Saturday, March 30, 2013

Holy Saturday

Jesus at the tomb    Vladimir Borovikovsky 
There is nothing in scripture that tells us what Jesus' followers did on the day after the crucifixion.  As Jewish folk it was their Sabbath.  So they most likely stayed put, and prayed and I'm sure there were tears shed, and stories told...and if they are like me when I spend time in darkness, they did everything they could to remember every tiny detail.

Spending time in the tomb is risky business.

Spending time in the tomb calls for intentionality.  We would rather life be all sunshine and puppy dogs.  But that isn't really real.

Spending time in the tomb of despair, disappointment, grief, has its own clock.  For some it is short lived, for can seem to go on and on.

Spending time in the tomb is authentic to our human experiences.  Even God, after tearing the temple curtain in two spent time in the tomb.  

and sometimes, on occasion, we need to confront whatever is causing us to be in the tomb with some holy humor.

After the winter that will not end, amidst snow piles and frozen ground...I am wearing sandals... I have been waiting patiently and today enough is enough.

praying for peace as you journey through this Holy Saturday.

in Christ, together,

Friday, March 8, 2013

in honor of Tippy, the garage cat

I was raised to never name a barn cat.  Clear and simple.  You can feed them, try to catch and tame them but never give them a name.  Barn cats don't usually live more than a year or two, so my dad's advice made sense.

Its not that we named Tippy, not exactly.  It was the neighbor who brought him home after he climbed up under the hood of her car and caught a ride to a nearby town.  "Here's your kitten, we named him Tippy.  He sure is a lucky cat."

More than a little scared Tippy 'the lucky cat' got extra attention from then on.  He grew into a beautiful grey cat, his tail tipped with white.  Soon just about everyone on our corner of Apple River knew his name.

Miss Sally was none to pleased when Tippy grew bold enough to visit her yard, a block away, to lounge under her bird feeders.  I remember how he stretched out, his tail flicking in the air as he watched and waited.  The church ladies were none to pleased either when Tippy and his momma and siblings hung around the kitchen door on Swiss Steak Supper night.  Cats will be cats after all.  Tippy was always a friendly cat.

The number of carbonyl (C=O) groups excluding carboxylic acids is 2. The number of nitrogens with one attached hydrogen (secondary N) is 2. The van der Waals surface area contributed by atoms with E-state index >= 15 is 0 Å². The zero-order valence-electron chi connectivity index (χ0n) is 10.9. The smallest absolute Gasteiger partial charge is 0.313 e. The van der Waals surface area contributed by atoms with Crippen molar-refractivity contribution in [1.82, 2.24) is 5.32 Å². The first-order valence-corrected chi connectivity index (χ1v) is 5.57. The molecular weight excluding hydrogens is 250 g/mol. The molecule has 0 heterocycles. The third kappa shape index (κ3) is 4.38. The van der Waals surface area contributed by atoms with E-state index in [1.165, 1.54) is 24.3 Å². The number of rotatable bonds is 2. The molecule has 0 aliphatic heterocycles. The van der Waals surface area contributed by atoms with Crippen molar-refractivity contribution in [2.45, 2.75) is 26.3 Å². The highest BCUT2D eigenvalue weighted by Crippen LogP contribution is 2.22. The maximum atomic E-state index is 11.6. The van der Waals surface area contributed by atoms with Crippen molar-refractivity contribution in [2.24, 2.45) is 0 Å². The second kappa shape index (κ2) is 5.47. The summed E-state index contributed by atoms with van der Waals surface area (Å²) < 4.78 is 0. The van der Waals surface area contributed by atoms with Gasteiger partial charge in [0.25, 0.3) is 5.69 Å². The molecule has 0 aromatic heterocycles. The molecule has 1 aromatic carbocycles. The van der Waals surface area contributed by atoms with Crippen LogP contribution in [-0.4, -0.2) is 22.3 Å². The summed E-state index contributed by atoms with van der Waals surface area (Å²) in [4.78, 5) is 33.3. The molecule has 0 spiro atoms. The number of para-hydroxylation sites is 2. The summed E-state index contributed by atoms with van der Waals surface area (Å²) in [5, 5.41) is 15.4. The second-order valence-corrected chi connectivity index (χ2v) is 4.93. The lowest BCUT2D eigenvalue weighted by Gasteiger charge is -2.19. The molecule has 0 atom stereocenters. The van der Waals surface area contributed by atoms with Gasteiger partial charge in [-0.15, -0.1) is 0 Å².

Ethan and Tippy
When it was time to move, Momma cat and Tippy's siblings were farmed out to new homes. Tippy was loaded in the pet carrier for the 6 hour drive to Spirit Lake.  He's Ethan's cat, we don't want to move without him, plus he's a great mouser!  When we arrived at our new home we were afraid he'd disappear so we tried to keep him locked in the garage for a couple of days.  We needn't have worried, Tippy always made his way home in time for dinner.

Soon Tippy was making the rounds in our cul-de-sac.  One day he followed us about 1/2 mile down town to Spenser's Underground.  You have no idea how hard it is to walk home carrying a cat who would much rather be on his own, but we were afraid he'd get lost.  What were we thinking?!  Tippy had it made, as far as I was concerned his mission was simple - keep the mice away -and he did so like a champ.  (This is why I like 'garage cats')

One more move in 2010, another annoyed neighbor, and here we are...I thought he was done for last winter when he disappeared during both of the blizzards, but as soon as the wind died down he reappeared - ready for food and some attention.

Tippy was territorial, there would be nights I'd hear him duking it out with another cat in the neighborhood.  After one of his fights last summer he came home with a chewed up ear, it gave him a  tough guy look but he was a charmer.  Whenever we were outside he was always there jumping on our laps, checking out what was cooking on the grill and loving all of the attention.  What a lucky cat.

Every morning when I let the dog out, and in the evening too Tippy let me know in no uncertain terms that I was late feeding him.  We talked it out and he always forgave me.

Tippy was to celebrate his 9th birthday this spring.  But his luck ran out when he dashed into the path of a passing car.  This evening as I was digging his grave, on the south side of the parsonage underneath the crab apple tree, I thought about how he enjoyed sitting out in the sun.  His tail wagging luxuriously.  This sunny spot seems like a fitting resting place for a lucky cat who got a name.

Rest in peace, Tippy

Wednesday, March 6, 2013

knitting in the midst of Lent